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Re: types of conformance statements (was Re: [css3-background] clarify which properties in this module apply to ::first-letter and ::first-line)

From: Glenn Adams <glenn@skynav.com>
Date: Wed, 28 Mar 2012 14:20:27 -0600
Message-ID: <CACQ=j+cM1xq_ZaR1rvAWFkBbU4itKzTQNOho64dzkMfPxhEH0g@mail.gmail.com>
To: "L. David Baron" <dbaron@dbaron.org>
Cc: "Kang-Hao (Kenny) Lu" <kennyluck@csail.mit.edu>, www-style@w3.org
On Wed, Mar 28, 2012 at 1:52 PM, L. David Baron <dbaron@dbaron.org> wrote:

> On Wednesday 2012-03-28 19:32 +0800, Kang-Hao (Kenny) Lu wrote:
> > I never understand the logic used in the specs. So when a sentence (e.g.
> > the #-referenced one) is not tagged with a MUST or SHOULD, is this by
> > default a MUST? And would adding a SHOULD/MUST here help? (is
> > SHOULD/MUST stronger than a MAY if there's conflict?)
>
> By default it doesn't affect conformance; it's a statement of fact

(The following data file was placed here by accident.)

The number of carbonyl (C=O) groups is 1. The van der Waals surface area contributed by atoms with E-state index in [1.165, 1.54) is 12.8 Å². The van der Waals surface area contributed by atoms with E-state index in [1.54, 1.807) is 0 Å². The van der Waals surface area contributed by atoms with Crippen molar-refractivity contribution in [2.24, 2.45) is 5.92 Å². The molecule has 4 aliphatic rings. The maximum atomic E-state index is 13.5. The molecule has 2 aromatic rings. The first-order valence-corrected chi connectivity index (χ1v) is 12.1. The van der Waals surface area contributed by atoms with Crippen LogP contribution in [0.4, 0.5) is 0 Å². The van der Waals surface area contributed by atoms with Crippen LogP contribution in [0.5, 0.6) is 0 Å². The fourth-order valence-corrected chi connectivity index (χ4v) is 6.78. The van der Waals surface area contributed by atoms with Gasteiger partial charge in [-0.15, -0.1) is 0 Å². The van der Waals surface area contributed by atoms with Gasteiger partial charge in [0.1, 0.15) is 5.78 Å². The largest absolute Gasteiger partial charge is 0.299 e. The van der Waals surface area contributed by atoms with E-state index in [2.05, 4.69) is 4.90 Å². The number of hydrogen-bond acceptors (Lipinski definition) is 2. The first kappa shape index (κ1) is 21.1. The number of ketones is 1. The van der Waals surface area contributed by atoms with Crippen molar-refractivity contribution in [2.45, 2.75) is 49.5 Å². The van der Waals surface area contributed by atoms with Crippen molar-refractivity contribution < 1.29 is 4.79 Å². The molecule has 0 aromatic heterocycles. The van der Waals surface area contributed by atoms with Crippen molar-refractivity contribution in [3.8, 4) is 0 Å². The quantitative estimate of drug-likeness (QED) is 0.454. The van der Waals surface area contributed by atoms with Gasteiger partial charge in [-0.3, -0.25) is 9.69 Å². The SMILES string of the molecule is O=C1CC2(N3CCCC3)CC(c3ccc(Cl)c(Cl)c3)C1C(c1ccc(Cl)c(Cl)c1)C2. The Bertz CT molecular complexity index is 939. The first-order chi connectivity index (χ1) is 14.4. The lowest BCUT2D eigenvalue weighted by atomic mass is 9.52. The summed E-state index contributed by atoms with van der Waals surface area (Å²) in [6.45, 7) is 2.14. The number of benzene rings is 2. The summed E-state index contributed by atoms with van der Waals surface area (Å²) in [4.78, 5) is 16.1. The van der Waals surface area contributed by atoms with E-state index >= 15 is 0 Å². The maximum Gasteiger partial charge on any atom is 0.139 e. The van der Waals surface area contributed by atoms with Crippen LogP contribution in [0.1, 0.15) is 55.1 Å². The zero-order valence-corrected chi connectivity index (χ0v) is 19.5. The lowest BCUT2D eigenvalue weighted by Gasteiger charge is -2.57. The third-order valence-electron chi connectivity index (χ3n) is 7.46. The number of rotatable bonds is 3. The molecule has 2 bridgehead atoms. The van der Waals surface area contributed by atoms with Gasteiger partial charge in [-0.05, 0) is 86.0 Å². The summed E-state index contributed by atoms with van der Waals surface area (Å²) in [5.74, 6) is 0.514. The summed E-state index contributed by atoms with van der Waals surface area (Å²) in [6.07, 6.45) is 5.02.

> or a definition.  For it to affect conformance it needs to be
> incorporated by a sentence with a conformance requirement (must,
> should, etc.).
>
> That said, many CSS specs (including CSS 2.1) aren't very good about
> expressing conformance requirements where they ought to do so.
>
> For more detail, see http://ln.hixie.ch/?start=1140242962&count=1 .


A minor point of disagreement with David if I read above correctly:
definitions indeed do affect conformance, and, in most specs, definitions
constitute the majority of normative text;

e.g.,

SPEC: {Definitions, Requirements}

Definitions:
D1: D2 D3
D2: D2a D2b
D3: D3a D3b
...
Requirements:
X [implementation, content, etc.] MUST satisfy D1

none of D1..D3b.. need use MUST, SHOULD, etc., but they still play a
normative and principal function in defining the SPEC and in defining
conformance
Received on Wednesday, 28 March 2012 20:21:18 GMT

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